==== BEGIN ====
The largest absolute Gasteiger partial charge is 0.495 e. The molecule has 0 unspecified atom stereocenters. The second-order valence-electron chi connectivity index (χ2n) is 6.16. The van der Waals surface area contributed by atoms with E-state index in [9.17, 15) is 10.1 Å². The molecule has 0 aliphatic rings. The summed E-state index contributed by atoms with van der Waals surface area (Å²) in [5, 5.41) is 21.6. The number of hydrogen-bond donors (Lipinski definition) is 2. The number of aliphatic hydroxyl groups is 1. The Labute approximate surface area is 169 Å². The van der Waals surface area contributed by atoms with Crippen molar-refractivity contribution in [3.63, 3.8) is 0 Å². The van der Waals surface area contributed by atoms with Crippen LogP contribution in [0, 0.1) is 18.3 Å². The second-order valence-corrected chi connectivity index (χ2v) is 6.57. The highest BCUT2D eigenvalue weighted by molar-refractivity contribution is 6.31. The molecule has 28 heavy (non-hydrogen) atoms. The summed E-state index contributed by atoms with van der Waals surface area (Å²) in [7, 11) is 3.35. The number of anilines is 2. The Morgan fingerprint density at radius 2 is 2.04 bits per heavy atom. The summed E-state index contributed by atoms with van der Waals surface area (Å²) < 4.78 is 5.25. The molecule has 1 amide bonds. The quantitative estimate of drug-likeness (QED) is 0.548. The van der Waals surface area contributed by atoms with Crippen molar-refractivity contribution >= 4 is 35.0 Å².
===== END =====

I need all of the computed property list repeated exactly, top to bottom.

The largest absolute Gasteiger partial charge is 0.495 e. The molecule has 0 unspecified atom stereocenters. The second-order valence-electron chi connectivity index (χ2n) is 6.16. The van der Waals surface area contributed by atoms with E-state index in [9.17, 15) is 10.1 Å². The molecule has 0 aliphatic rings. The summed E-state index contributed by atoms with van der Waals surface area (Å²) in [5, 5.41) is 21.6. The number of hydrogen-bond donors (Lipinski definition) is 2. The number of aliphatic hydroxyl groups is 1. The Labute approximate surface area is 169 Å². The van der Waals surface area contributed by atoms with Crippen molar-refractivity contribution in [3.63, 3.8) is 0 Å². The van der Waals surface area contributed by atoms with Crippen LogP contribution in [0, 0.1) is 18.3 Å². The second-order valence-corrected chi connectivity index (χ2v) is 6.57. The highest BCUT2D eigenvalue weighted by molar-refractivity contribution is 6.31. The molecule has 28 heavy (non-hydrogen) atoms. The summed E-state index contributed by atoms with van der Waals surface area (Å²) in [7, 11) is 3.35. The number of anilines is 2. The Morgan fingerprint density at radius 2 is 2.04 bits per heavy atom. The summed E-state index contributed by atoms with van der Waals surface area (Å²) < 4.78 is 5.25. The molecule has 1 amide bonds. The quantitative estimate of drug-likeness (QED) is 0.548. The van der Waals surface area contributed by atoms with Crippen molar-refractivity contribution >= 4 is 35.0 Å².